The second book to be printed during this trip was our study on David Goldblatt's In Boksburg. Almost a full year before we printed the first four titles in the Books on Books series, myself and Ed Grazda had the opportunity to meet David through a mutual friend and it was during this meeting that I told David our plans for the series and show him the two inkjet book maquettes I had made of Eugene Atget's Photographe de Paris and Chris Killip's In Flagrante. Almost immediately David responded positively to the idea and we spoke of featuring one of his books in the series. This for me was a huge boost of confidence and I was deeply appreciative that he would go so far as to agree without us even having printed a single title at that point.
We decided on In Boksburg for a few reasons. For me, the choice of which book to feature was between Some Afrikaners Photographed and In Boksburg. At that time, David had just completed production on his book Some Afrikaners Revisited so since much of that material was about to see a new incarnation and was newly accessible, it pushed In Boksburg to the head of my list.
What I find interesting about In Boksburg is that it is a project David embarked upon which examines a town very similar to one that he grew up within. I see much of his work as a mix of personal examination and a straight document of his country and the Boksburg project comes closest as a direct link to his own personal history.
Boksburg under apartheid denied Blacks any right to live there although as David has written, "They serve it, trade with it, receive charity from it and are ruled, rewarded and punished by its precepts. Some, on occasion, are its privileged guests. But all who go there, do so by permit or invitation, never by right." He was interested in the homogenization of townships. The stores, the homes, and in turn, the growing complacency of its citizens as they adopted the rule of apartheid law. It is an examination of the white societal values in one South African town which speaks of the larger state of country.
One consideration for featuring this book was that its square format posed a difficult sit within our size and format. Due to the ratio of the spreads of the open book and also the way that David had designed and handled the photographs in In Boksburg, in order to best see the photographs and not have them reproduce too small we decided to run all of the plates as large double page spreads.
One of the criticisms I faced with this series is that some of the images are small since many spreads in the first four books were run four plates on facing pages. The intention was that by seeing four page spreads at a time, the viewer would start to see how the artist or designer was making connections within the sequence between various images. The downside of such a strategy was that some of the photos get reproduced at a much smaller scale obviously. With Boksburg, if we applied that same strategy then most of the 35mm photographs that appear in the book would have been too small to read properly which naturally led to our decision to run them all large. That said, it is not our intention to just make a mini-version of these great books. We carefully planned the various layouts so that they might - hopefully - inspire a new vantage point when looking at a book. By showing the original and presenting not just the photographs but the layout and page design I hoped that this "taking one-step back" approach could facilitate further study and reflection.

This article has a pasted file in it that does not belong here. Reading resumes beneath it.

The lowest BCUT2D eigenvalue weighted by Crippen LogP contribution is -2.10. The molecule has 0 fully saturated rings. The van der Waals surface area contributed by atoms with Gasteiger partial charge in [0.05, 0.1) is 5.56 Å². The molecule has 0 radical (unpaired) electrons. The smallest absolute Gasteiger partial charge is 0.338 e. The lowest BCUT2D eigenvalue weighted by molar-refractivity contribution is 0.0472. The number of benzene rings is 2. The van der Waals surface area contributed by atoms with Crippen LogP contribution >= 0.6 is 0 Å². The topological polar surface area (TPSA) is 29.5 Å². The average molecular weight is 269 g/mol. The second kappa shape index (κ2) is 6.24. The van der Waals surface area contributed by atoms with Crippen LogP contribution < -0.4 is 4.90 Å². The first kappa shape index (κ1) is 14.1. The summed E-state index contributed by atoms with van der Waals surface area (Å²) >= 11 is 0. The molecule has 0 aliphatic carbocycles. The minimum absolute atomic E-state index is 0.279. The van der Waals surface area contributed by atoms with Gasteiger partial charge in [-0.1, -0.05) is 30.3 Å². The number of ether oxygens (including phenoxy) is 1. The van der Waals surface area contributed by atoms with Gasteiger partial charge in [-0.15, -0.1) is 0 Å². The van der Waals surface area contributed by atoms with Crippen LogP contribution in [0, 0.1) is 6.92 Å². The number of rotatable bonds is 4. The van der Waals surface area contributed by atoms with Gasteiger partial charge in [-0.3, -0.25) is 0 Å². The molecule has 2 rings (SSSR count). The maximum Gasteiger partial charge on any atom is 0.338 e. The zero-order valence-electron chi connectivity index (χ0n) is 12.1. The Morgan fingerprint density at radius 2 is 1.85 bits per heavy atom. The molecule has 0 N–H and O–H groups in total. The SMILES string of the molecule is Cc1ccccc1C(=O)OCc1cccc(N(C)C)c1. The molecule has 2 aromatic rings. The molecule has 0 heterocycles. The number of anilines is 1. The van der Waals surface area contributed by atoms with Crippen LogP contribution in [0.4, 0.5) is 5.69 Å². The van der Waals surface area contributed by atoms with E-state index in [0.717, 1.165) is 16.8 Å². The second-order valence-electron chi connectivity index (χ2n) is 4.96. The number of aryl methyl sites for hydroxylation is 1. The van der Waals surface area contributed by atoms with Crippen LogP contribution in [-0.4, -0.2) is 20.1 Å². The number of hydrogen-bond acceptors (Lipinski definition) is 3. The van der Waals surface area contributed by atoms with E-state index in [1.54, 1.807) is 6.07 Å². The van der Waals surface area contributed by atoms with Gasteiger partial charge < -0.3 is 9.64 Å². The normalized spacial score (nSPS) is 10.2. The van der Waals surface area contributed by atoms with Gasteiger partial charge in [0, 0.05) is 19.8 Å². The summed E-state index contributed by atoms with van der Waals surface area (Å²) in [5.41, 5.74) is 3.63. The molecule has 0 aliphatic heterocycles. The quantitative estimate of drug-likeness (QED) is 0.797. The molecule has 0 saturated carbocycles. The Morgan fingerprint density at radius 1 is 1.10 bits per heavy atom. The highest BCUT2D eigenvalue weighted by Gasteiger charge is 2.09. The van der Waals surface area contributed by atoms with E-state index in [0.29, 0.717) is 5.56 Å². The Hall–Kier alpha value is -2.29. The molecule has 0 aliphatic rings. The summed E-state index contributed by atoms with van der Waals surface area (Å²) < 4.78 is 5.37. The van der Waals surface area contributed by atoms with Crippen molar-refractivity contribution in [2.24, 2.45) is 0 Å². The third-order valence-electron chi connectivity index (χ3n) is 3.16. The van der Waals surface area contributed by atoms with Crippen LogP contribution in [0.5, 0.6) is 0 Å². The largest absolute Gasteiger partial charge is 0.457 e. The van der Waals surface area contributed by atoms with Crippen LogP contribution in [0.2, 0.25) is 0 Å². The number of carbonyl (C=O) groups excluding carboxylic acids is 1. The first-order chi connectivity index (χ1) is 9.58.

The first sheets from In Boksburg I press checked looked good but for a slight increase in contrast. To correct this I had the press operator increase the second grey and when necessary pull back the black densities. Like shifting to a lower contrast filter in darkroom printing, this helped reduce the contrast and match the original book's tonal range and densities.
I should say that of the four books we are doing in this set, In Boksburg follows the most traditional printing. As I mentioned, William Klein's Life is Good... had its extreme quirks to the original. It was very contrasty and obscured a lot of detail in both highlights and shadows. The Koen Wessing book Chili, September 1973 is another weirdly printed book. It was printed with a single pass of black ink on a cheap newsprint type paper. That, and the fact that Wessing's prints that were used to make the plates showed extreme burning and dodging techniques for which many of his images are known to show. He would dodge out a detail till it was over-dodged and represented as a weak grey and then in turn he would burn in the skies till they haloed the subjects. One of the Takanashi books from Toshi-e, Notes Tokyo-jin also employed a single pass of black ink on a newsprint which obscures a lot of shadow detail and poses complicated strategy for us to reproduce with satisfying results.
These four books were chosen because they represent a photographer working a city during a particular time period. Two are overtly political while the others are more metaphoric. They also represent different ways of photographic printing. It is this latter quality that will challenge me in the days ahead during these press checks. More to come...